Fear of Flying

Whistle-blowers say the FAA ignored a decade of pre–9-11 warnings

The staff report from the 9-11 Commission, declassified last week, raises the curtain on a Federal Aviation Administration whose disregard for security is downright ludicrous. Employees of the FAA had been warning for years of the disaster waiting to happen. The FAA's top management not only ignored the warnings, but took steps to make sure the people issuing them shut up.

According to the staff report, in 2001 the agency's security division prepared 105 intelligence summaries for the top brass between April 1 and September 10. Nearly half these mentioned Osama bin Laden by name, but for the most part the summaries said the threats were aimed at targets overseas. Of the 52 notices that mentioned Bin Laden, five discussed terrorists either training for hijackings or already having the capability to carry them out. Two talked about suicide operations, but not having to do with planes. One summary discussed defensive measures being undertaken at Genoa for the G8 summit.

The response of the FAA pooh-bahs to the commission staff's inquiries is mystifying. "[FAA] Administrator [Jane] Garvey told the Commission that she was aware of the heightened threat during the summer of 2001," says the staff report. "However, both FAA Deputy Administrator Monte Belger and his assistant told us in separate interviews that they were unaware of the threat posed by Usama bin Ladin and al Qaeda prior to September 11, 2001." Is this just another case of high government officials botching the job, or is someone lying?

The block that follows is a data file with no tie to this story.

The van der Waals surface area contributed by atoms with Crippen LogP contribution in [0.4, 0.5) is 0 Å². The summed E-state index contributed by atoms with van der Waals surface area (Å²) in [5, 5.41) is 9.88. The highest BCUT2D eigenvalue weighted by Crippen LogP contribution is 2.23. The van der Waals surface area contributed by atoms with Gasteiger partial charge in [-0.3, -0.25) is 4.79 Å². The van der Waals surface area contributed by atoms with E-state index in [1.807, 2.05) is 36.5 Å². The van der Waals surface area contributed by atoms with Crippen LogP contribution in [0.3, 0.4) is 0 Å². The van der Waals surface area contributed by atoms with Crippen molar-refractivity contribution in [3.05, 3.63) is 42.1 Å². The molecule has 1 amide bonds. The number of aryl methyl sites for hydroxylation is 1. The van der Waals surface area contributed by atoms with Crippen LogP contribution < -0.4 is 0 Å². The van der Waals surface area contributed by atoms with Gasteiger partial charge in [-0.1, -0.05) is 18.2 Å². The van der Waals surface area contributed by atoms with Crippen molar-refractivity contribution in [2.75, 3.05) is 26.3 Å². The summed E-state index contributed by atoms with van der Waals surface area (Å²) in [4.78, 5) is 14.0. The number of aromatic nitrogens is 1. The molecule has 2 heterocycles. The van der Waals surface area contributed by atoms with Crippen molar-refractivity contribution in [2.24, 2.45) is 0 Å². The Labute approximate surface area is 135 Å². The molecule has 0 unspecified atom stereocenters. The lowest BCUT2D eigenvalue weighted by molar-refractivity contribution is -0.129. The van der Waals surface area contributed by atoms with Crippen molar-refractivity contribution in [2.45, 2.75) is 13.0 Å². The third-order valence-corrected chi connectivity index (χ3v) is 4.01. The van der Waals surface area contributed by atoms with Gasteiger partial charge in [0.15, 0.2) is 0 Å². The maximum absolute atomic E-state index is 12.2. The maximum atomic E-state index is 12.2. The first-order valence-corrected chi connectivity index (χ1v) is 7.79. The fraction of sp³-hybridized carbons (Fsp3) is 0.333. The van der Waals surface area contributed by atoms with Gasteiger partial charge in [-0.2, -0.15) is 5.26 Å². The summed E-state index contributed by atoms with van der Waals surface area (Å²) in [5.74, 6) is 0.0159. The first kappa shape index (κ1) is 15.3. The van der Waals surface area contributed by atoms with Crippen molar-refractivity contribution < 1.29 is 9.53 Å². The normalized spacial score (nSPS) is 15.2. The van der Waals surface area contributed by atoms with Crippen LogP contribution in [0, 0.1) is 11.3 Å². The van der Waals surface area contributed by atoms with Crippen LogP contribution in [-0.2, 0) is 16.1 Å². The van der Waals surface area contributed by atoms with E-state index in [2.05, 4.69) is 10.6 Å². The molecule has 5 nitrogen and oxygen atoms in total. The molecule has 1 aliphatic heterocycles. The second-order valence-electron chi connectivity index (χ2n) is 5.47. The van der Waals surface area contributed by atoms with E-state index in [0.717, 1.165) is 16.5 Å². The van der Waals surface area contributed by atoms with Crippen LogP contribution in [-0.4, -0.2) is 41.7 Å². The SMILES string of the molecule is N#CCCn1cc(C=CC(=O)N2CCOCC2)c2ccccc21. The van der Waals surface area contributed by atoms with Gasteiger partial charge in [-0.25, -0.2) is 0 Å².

Details

Say What?
"George Bush is not particularly well perceived in the world, particularly in the Middle East. Can you do something to change that?"
- The question American officials refused to allow 24-year-old Benjamin Barnier to ask Secretary of State Condoleezza Rice on her visit to Paris this month

Long before the latest report was released, the FAA had been considered among the weakest of the "independent" regulatory agencies. After the 1988 bombing of Pan Am Flight 103 over Lockerbie, Scotland, the feds sought to improve security, but the major carriers opposed most measures on the grounds that they were unnecessary, cost too much, and discomfited passengers. Time and again over the last decade, efforts were made to persuade the airlines to reinforce cockpit doors, but to no avail. In an ominous warning of things to come, an internal report from the early 1990s said, "Small knives (blade length of four inches or less), the most frequently employed weapon to hijack aircraft (in the U.S.), were used in three incidents." Yet they remained legal to bring onboard, and were used by the 9-11 hijackers.